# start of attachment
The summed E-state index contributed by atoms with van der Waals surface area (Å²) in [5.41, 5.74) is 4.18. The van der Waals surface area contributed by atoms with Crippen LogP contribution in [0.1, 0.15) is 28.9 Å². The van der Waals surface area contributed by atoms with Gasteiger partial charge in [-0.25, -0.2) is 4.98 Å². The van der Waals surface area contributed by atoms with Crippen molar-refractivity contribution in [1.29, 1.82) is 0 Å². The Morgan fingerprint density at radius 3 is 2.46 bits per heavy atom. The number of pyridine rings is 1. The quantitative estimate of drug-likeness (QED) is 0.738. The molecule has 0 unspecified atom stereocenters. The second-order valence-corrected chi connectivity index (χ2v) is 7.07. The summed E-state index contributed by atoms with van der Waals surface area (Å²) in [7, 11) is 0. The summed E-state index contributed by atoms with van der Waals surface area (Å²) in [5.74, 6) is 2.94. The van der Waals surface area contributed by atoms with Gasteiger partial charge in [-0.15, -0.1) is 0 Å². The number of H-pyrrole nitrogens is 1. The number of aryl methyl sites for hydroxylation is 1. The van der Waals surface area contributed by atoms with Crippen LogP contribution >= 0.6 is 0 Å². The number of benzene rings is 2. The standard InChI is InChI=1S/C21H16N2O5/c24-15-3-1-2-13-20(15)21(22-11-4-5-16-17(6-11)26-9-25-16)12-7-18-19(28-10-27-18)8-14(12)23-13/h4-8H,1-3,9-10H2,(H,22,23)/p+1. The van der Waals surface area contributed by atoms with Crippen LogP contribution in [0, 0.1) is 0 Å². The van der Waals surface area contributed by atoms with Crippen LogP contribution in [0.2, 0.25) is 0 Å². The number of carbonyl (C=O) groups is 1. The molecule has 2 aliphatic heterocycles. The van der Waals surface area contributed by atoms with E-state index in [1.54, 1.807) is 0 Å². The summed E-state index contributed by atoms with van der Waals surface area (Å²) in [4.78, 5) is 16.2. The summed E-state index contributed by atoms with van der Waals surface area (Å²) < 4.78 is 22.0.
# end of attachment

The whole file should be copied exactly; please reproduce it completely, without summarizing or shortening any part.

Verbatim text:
The summed E-state index contributed by atoms with van der Waals surface area (Å²) in [5.41, 5.74) is 4.18. The van der Waals surface area contributed by atoms with Crippen LogP contribution in [0.1, 0.15) is 28.9 Å². The van der Waals surface area contributed by atoms with Gasteiger partial charge in [-0.25, -0.2) is 4.98 Å². The van der Waals surface area contributed by atoms with Crippen molar-refractivity contribution in [1.29, 1.82) is 0 Å². The Morgan fingerprint density at radius 3 is 2.46 bits per heavy atom. The number of pyridine rings is 1. The quantitative estimate of drug-likeness (QED) is 0.738. The molecule has 0 unspecified atom stereocenters. The second-order valence-corrected chi connectivity index (χ2v) is 7.07. The summed E-state index contributed by atoms with van der Waals surface area (Å²) in [7, 11) is 0. The summed E-state index contributed by atoms with van der Waals surface area (Å²) in [5.74, 6) is 2.94. The van der Waals surface area contributed by atoms with Gasteiger partial charge in [-0.15, -0.1) is 0 Å². The number of H-pyrrole nitrogens is 1. The number of aryl methyl sites for hydroxylation is 1. The van der Waals surface area contributed by atoms with Crippen LogP contribution >= 0.6 is 0 Å². The number of benzene rings is 2. The standard InChI is InChI=1S/C21H16N2O5/c24-15-3-1-2-13-20(15)21(22-11-4-5-16-17(6-11)26-9-25-16)12-7-18-19(28-10-27-18)8-14(12)23-13/h4-8H,1-3,9-10H2,(H,22,23)/p+1. The van der Waals surface area contributed by atoms with Crippen LogP contribution in [0, 0.1) is 0 Å². The van der Waals surface area contributed by atoms with Crippen LogP contribution in [0.2, 0.25) is 0 Å². The number of carbonyl (C=O) groups is 1. The molecule has 2 aliphatic heterocycles. The van der Waals surface area contributed by atoms with E-state index in [1.54, 1.807) is 0 Å². The summed E-state index contributed by atoms with van der Waals surface area (Å²) in [4.78, 5) is 16.2. The summed E-state index contributed by atoms with van der Waals surface area (Å²) < 4.78 is 22.0.